As the language of the ciuis Romanus, Latin was also the language of the Roman state, the national language, the patrius sermo, and a symbol of its identity and its unity. Among the criteria that defined the various social circles and groups (gradus societatis) and the ties that bound them, Cicero grants a privileged role to the community of language (lingua) as a factor of social cohesion (coniunguntur): eiusdem gentis, nationis, linguae qua maxime homines coniunguntur (Cic. Off. 1.53), “belonging to the same race, to the same nation, to the same language which, above all, unites men.” The Latin language contributed closely to the Romans’ awareness of their larger national identity. Pliny celebrates the civilizing role (humanitatem) that Rome and Latin played in exalting terms, as uniting all peoples (cunctarum gentium in toto orbe) and all languages of the universe (discordes ferasque linguas) in a single homeland (una patria), and allowing them to express themselves in a common language (sermonis commercio, colloquia),17 a utopic vision that does not correspond to historical reality.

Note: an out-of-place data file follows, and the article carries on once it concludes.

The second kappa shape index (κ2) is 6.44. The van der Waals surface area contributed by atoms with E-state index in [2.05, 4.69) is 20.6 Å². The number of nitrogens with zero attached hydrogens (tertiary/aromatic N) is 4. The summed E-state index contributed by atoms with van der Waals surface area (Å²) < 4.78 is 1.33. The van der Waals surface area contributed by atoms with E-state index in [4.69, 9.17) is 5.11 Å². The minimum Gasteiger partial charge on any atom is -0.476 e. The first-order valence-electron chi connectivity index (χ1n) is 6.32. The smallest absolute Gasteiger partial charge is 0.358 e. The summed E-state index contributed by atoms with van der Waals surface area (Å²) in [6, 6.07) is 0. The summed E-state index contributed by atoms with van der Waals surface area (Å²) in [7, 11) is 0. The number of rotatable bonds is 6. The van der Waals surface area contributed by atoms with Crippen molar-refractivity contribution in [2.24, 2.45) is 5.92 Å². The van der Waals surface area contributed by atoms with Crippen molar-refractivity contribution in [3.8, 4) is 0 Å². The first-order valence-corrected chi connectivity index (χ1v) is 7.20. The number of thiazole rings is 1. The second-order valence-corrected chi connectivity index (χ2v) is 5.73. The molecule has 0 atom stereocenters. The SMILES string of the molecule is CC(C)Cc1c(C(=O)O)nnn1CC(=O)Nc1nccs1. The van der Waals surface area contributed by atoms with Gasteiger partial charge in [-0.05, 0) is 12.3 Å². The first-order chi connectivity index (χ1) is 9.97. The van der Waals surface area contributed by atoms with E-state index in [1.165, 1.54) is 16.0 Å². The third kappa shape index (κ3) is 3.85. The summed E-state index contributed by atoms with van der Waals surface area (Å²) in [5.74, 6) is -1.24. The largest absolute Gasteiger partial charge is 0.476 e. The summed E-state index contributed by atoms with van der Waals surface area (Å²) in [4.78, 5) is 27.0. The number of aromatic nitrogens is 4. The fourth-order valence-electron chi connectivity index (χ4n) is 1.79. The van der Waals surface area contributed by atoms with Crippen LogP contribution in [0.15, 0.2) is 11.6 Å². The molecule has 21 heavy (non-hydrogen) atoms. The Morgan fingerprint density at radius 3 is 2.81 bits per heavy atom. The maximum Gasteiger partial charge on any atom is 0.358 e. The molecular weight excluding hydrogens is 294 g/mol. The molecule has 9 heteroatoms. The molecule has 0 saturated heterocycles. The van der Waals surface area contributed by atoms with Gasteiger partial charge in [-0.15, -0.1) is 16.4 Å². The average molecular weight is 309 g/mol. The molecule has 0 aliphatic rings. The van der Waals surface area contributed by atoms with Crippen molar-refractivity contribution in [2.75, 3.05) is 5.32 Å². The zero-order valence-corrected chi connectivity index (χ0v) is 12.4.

Even within the two institutions that are accepted as having been bastions of the Latin language (namely, the army18 and the law19), Latin was not able to resist the pressure of Greek and of local languages. Generals communicated with their troops through bilingual officers assigned to each ethnic group (Livy 30.33.8), and at the beginning of the third century, when the Edict of Caracalla (212 CE) granted Roman citizenship to all the free inhabitants of the empire, plurilingualism was officially inscribed into Roman law. Not only was it possible, in oral contracts made by stipulatio, to use any language (latina an graeca uel qua alia lingua), but it was not even obligatory for the two parties to use the same language, provided that they understood each other (intellectum), and that there was congruity between the question and the answer: